Cissy B. Kartasasmita,1 Sri Sudarwati,1 Diah A. Wulandari,1 Adi U. Suardi,1 Widya Saptaputra,2 Nuradi Irwan,2 Kuswandewi Mutyara,2 Eric AF Simoes. 3
1Department of Child Health, School of Medicine, Padjadjaran University, Bandung, Indonesia. 2 Health Research Unit, School of Medicine, Padjadjaran University, Bandung, Indonesia. 3 Department of Pediatrics, Section Infectious Diseases, University of Colorado School, Denver, and The Children’s Hospital, Aurora, Colorado, USA.
Background. Pulmonary function test (PFTs) provides an assessment of airflow limitation. It can be used for diagnosis of asthma in children over 6 years of age. Viral infections during infancy can cause wheezing (Roberg et al. 2007) and abnormal lung function at 6 years of age (Anderson et al. 2008). The aim of this study is to determine the PFTs in children 7 to 9 years after viral respiratory infections.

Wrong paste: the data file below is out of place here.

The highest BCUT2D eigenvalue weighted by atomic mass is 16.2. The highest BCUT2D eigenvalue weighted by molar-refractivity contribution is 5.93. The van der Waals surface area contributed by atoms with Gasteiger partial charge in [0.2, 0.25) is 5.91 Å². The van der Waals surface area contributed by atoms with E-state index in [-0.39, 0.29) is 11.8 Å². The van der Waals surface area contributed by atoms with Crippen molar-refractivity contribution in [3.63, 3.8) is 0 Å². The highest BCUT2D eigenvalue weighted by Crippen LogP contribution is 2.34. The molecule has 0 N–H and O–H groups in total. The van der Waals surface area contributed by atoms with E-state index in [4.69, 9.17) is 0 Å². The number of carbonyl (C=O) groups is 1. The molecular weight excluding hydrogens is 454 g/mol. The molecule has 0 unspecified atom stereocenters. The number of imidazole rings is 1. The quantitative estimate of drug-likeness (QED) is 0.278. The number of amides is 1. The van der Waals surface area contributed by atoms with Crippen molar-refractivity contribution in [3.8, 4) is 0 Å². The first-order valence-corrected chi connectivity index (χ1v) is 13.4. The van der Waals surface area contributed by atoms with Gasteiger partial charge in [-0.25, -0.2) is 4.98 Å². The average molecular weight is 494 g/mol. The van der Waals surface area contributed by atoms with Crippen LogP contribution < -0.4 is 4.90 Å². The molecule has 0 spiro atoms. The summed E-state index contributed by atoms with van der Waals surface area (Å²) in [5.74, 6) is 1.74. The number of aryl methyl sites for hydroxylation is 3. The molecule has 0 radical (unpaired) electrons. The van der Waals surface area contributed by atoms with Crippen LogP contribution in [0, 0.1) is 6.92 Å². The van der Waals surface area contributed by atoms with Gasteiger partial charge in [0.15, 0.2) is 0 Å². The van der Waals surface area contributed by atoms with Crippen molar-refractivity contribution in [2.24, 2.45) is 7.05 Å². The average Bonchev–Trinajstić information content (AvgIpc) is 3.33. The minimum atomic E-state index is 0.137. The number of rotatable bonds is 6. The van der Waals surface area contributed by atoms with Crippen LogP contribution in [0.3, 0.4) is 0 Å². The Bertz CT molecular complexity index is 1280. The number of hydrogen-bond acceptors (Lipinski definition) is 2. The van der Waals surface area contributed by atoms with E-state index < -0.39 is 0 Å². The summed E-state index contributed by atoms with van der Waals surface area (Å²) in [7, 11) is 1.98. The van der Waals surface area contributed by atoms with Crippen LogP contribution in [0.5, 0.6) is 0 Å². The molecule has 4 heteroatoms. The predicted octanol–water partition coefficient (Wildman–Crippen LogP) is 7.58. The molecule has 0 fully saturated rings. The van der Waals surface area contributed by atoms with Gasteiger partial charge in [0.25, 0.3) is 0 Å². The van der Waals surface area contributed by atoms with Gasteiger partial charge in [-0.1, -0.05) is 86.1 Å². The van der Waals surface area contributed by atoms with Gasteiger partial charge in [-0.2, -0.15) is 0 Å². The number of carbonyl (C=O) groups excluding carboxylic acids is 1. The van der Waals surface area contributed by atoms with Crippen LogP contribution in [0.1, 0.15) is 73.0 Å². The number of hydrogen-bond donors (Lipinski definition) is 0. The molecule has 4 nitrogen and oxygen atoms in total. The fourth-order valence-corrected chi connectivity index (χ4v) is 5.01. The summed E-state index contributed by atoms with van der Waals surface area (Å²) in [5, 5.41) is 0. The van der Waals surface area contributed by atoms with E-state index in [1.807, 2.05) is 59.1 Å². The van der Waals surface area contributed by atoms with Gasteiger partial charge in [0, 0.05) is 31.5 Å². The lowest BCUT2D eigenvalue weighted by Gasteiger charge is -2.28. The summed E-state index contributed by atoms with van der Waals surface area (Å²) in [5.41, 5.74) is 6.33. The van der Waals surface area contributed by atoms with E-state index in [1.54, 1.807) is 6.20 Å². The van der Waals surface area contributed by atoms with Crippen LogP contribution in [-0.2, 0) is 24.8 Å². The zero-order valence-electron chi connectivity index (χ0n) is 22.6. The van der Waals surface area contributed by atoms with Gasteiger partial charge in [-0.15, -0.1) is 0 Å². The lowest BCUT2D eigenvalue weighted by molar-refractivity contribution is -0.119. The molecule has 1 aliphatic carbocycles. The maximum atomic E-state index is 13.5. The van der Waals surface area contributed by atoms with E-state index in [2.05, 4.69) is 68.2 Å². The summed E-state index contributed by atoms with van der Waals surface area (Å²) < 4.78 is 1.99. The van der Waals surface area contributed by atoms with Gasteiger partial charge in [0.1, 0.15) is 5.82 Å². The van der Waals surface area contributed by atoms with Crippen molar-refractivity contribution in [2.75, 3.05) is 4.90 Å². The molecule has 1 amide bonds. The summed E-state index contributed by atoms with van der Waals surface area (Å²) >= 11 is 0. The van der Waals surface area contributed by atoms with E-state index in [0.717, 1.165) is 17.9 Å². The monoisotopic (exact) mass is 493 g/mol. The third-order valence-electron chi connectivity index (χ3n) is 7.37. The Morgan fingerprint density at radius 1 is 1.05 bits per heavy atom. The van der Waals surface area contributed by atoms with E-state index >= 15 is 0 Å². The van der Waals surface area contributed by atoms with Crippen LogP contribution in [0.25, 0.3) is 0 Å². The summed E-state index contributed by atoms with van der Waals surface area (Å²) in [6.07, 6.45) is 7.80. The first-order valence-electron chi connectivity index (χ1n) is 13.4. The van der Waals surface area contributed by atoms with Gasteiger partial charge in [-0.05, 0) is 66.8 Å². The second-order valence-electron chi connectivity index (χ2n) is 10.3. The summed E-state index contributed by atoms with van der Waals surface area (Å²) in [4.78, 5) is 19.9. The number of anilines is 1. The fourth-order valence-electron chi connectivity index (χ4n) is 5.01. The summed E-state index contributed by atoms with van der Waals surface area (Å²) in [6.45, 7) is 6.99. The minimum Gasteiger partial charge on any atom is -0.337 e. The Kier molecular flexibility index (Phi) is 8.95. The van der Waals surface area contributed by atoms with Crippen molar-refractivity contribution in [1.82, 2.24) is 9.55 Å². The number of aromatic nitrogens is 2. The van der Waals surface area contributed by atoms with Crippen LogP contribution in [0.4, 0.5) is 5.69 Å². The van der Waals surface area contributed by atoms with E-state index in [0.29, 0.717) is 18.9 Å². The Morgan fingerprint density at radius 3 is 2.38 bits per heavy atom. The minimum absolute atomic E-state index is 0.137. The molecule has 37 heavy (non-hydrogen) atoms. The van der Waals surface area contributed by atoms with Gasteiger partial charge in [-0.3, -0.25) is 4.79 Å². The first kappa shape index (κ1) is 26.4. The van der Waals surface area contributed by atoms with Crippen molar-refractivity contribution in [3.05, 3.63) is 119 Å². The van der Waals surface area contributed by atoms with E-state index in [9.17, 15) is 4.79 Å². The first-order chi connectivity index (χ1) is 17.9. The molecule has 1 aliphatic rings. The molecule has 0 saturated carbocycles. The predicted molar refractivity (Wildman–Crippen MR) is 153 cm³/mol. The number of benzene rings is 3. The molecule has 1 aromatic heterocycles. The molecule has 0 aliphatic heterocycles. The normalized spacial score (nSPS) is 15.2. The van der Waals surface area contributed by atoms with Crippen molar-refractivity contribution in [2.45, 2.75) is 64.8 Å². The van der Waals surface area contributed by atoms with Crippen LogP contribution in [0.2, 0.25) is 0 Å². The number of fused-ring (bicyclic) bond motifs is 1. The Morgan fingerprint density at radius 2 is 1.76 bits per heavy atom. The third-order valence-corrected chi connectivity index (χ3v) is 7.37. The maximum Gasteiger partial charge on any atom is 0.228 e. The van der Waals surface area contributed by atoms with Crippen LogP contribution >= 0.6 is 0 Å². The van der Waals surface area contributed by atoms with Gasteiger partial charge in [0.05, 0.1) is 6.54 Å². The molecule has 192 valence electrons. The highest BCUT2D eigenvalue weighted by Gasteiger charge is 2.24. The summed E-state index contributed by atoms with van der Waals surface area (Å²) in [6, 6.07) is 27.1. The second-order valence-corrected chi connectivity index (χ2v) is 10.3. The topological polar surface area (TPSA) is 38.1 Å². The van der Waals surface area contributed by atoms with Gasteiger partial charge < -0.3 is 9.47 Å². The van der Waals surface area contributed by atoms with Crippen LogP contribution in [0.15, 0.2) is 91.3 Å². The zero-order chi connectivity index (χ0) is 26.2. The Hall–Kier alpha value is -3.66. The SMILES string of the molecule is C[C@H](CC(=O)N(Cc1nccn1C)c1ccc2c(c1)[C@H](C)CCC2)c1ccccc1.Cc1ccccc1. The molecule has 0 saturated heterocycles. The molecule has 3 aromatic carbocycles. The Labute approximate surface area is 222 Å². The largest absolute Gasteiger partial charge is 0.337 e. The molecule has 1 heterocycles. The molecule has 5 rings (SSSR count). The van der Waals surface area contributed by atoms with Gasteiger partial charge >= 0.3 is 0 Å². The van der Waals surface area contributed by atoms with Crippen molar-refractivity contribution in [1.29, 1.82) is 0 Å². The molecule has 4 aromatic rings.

Materials and Methods. This study is a part of a nested case control study entitled “RSV and recurrent wheezing in Indonesia: 7 – 9 year follow-up study with lung function studies”. The PFTs were obtained from December 2009 to July 2010. All the children were healthy when the PFTs were performed. To determine the obstructive impairment we analyzed FEV1 and FEV1/FVC ratio. Reversibility was measured in children with % predictive FEV1 < 80%, before and after administration of a short acting bronchodilator.The FEV1/FVC ratio > 80% showed normal lung function.
Results. A total 218 children, age 8.4 to 13.4 years old (mean 10.5 ± 1.05 years), consisted of 111 boys and 107 girls, were enrolled in the study. Fifty two cases with history of viral respiratory infections, and 166 controls. The viral pathogens found were: RSV (25), RV (19), mix RSV and RV (6), and hMPV (2). The mean ± SD of FEV1 in cases (2.12 ± 0.42) was slightly higher than control (2.04 ± 0.39), however, the difference was statisticaly not significant. The mean ± SD FEV1/FVC ratio in cases (90.76 ± 9.15) and in control (92.28 ± 6.5) were also statisticaly no difference. In 14 out of 218 (6.4%) children the reversibility test were > 12%.
Conclusion: The PFTs in children with history of viral respiratory infections are within normal limit, 7 to 9 years later. The rate of asthma is low.